The tradition of proffering offerings of love on Valentine’s Day goes all the way back to the early 1400s. During the Victorian era, chocolate became the confection of choice for a Valentine’s Day offering with many believing it contained aphrodisiac properties. Others thought that the Valentine chocolate phenomenon was just a clever scheme developed by confectioners to promote products in the seasonal lull between Christmas and Easter.
The story of chocolate begins thousands of years B.C. in the regions we now know as Southern Mexico and Central America. The ancient Mayan and Aztec civilizations discovered and cultivated a tree bearing unusual fruit with vibrant colors that produced seeds so valuable that it was considered to be a gift from the gods.
It was the cacao tree. Their passion for the cacao seed/bean was unprecedented. The value of the cacao bean as a commodity reached new heights under the Aztec Empire, particularly with the ruling class. Consumed in a cold, bitter liquid form, the Aztec emperor, Montezuma, was known to drink up a 100 cups per day.
When Christopher Columbus and Spanish explorers returned from their first exploration to the “New World” they introduced the Spanish royalty to this unique bean. The Spanish added sugar, making the beverage more palatable. The cacao bean soon spread across Europe. Now referred to as chocolate or cocoa, it remained an aristocratic nectar until Dutch chemist Coenraad Johannes van Houten in 1828 invented the cocoa press, which revolutionized chocolate-making.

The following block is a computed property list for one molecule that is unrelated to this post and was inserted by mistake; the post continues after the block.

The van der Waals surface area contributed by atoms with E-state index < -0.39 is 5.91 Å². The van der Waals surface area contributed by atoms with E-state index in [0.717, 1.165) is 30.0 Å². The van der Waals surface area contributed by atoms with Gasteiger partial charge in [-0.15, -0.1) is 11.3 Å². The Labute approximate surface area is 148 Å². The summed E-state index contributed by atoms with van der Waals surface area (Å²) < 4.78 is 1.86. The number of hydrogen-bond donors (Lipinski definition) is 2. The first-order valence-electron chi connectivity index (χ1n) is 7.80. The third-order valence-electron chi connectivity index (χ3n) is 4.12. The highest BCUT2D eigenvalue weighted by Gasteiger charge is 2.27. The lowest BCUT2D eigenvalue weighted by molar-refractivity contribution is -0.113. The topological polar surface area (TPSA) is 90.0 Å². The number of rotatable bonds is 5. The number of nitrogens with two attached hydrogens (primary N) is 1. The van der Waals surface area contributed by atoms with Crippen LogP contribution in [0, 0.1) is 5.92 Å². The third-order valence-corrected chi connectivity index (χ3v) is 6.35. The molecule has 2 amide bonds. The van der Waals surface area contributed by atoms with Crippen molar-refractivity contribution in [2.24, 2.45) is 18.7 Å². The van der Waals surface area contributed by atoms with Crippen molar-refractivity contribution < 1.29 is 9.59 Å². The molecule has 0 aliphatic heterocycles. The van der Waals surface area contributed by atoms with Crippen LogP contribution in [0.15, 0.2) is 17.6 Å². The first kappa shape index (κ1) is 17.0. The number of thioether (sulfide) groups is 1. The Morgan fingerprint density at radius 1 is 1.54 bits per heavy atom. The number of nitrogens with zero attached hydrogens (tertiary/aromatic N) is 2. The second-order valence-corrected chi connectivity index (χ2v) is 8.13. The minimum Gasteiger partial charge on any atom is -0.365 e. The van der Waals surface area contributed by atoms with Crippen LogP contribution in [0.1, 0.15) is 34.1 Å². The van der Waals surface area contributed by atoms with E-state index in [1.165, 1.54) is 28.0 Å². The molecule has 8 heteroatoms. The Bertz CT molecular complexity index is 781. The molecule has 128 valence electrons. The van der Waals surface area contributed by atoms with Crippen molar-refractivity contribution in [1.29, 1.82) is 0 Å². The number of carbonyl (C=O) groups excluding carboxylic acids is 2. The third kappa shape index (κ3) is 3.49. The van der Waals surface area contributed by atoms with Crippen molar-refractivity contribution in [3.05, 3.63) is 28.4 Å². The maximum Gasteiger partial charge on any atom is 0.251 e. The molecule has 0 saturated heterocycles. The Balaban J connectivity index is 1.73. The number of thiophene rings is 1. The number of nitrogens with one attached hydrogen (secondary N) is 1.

In 1847, British chocolate company J.S. Fry & Sons created the first solid edible chocolate (or “eating chocolate”) from cocoa butter, cocoa powder and sugar. At that time, it was very expensive and out of the reach of most people. The Industrial Revolution enabled the chocolate industry to grow and flourish, making it affordable to the general populace.
The tradition of giving chocolates on Valentine’s Day can be traced to Richard Cadbury, of the English chocolate-making family, who “invented” the first Valentine’s Day candy box during the Victorian era. The Victorians, who fancied decorating cards with plump cupids shooting arrows of love, later transferred the image to the lids of heart-shaped boxes filled with dreamy combinations of silken chocolates.
Today, it is estimated that more than 58 million pounds of chocolate candy will be sold in the U.S during Valentine’s week, valued at $448 million.